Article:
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Crypto SWOT: Crypto billionaire Sam Bankman-Fried has outlined a framework for limiting industry hacks.

Commentaries & Views


  • Of the cryptocurrencies tracked by CoinMarketCap, the best performer for the week was Casper, rising 33.34%.

  • JPMorgan Chase & Co. has hired a new head of digital assets regulatory policy, less than a month after CEO Jamie Dimon told lawmakers that cryptocurrencies are "decentralized Ponzi schemes." Aaron Iovine joined the company this week as executive director for digital assets regulatory policy, reports Bloomberg, a newly created role. He was previously head of policy and regulatory for cryptocurrency lender Celsius Network writes Bloomberg.   

  • Crypto billionaire Sam Bankman-Fried has outlined a framework for limiting the impact of the hacks and exploits plaguing the industry, including capping the maximum bounty for attackers at $5 million. Bankman-Fried proposed in a blog post what he called a "5-5 standard," where hackers keep either 5% of the amount they've taken from a protocol or $5 million, whichever is smaller, according to a Bloomberg article.


  • Of the cryptocurrencies tracked by CoinMarketCap, the worst performing for the week was TerraClassic, down 23.99%.

  • Bitcoin miners have been pummeled by low Bitcoin prices, soaring energy costs, and steep competition in the industry. These firms had rushed to the equity market to raise money during crypto's bull run, when investors expected Bitcoin prices to surge, and publicly traded miners were seen as an efficient way to invest in the sector, writes Bloomberg.

  • German cryptocurrency exchange Nuri has closed its business after struggling to find investors, reports Bloomberg. The Berlin-based exchange with over 500,000 customers filed for insolvency in August after challenging market developments and subsequent effects of financial markets. Customers have been asked to withdraw funds by December 18 and trading will be possible before November 30, the article explains.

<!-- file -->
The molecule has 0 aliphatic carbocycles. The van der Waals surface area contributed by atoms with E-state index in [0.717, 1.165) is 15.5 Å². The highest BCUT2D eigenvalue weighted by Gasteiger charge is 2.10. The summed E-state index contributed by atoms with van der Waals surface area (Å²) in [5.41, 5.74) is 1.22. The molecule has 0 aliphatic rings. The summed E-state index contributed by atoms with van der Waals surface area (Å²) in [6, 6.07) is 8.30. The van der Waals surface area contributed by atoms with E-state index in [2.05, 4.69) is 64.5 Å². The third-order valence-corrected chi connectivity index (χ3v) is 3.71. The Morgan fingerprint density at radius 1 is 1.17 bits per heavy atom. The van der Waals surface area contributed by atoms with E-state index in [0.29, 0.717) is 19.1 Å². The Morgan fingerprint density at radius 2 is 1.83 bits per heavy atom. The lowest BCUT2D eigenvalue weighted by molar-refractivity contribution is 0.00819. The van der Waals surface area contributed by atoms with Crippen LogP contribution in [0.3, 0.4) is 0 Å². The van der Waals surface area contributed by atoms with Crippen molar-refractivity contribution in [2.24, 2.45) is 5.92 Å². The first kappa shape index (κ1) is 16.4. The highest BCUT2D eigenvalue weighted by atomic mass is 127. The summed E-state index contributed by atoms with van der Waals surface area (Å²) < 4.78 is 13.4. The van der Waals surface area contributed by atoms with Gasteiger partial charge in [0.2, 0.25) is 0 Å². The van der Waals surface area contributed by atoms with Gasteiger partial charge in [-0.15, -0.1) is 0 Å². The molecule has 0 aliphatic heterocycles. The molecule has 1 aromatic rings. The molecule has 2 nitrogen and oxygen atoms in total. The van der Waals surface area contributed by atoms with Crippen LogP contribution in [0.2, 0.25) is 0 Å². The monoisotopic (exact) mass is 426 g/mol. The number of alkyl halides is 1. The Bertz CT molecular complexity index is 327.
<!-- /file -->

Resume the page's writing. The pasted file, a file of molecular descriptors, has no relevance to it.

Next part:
• Mastercard debuted a service that will let consumers buy and sell digital assets through their bank accounts, potentially paving the way for thousands of finance firms to offer crypto trading for the first time. The product, called Crypto Source, will start in the U.S., Israel, and Brazil early next year though a pilot program, Ajay Bhalla, Mastercard's president of cyber and intelligence, said in an interview, writes Bloomberg.

  • N26 will start offering cryptocurrency trading to its customers via a partnership with Bitpanda GmbH following similar moves by the digital bank's peers, writes Bloomberg. The product will be offered in Bitpanda's home market of Austria first and then rolled out more broadly over the next six months.

  • Fidelity Investments is hiring an additional 100 people for its digital assets unit, stepping up an expansion that started in May and taking advantage of turmoil among crypto firms to lure talent. The new round of hiring will bring Fidelity Digitals Assets' headcount to roughly 500 by the end of 2023's first quarter, writes Bloomberg.  


  • FTX trading and its billionaire founder Sam Bankman-Fried are being probed by the Texas securities regulator over whether certain lending offerings violate state law, reports Bloomberg. Texas is investigating whether the company's yield-bearing crypto accounts are illegal securities offerings being sold to U.S. residents. Until the state determines FTX is complying with the law, the agency said the company shouldn't move forward with its $1.4 billion purchase of Voyager assets announced last month, the article explains.

  • Crypto lender Voyager Digital is pursuing settlements with two top executives after an internal probe uncovered potential claims of gross negligence stemming from risky loans made to defunct hedge fund Three Arrows Capital. CEO Stephen Ehrlich, in consultation with then CFO Evan Psaropoulos, agreed to let Voyager lend nearly $1 billon of crypto to Three Arrows despite extremely limited financial disclosure from the hedge fund, writes Bloomberg.  

  • Silvergate Capital shares slumped as much as 10% in premarket trading after the crypto-focused bank reported third-quarter results that missed the average analyst estimate. Silvergate Exchange Network handled $112.6 billion of U.S. dollar transfers in the third quarter of 2022, a decrease of 30% compared to $162 billion in the second quarter, writes Bloomberg. 
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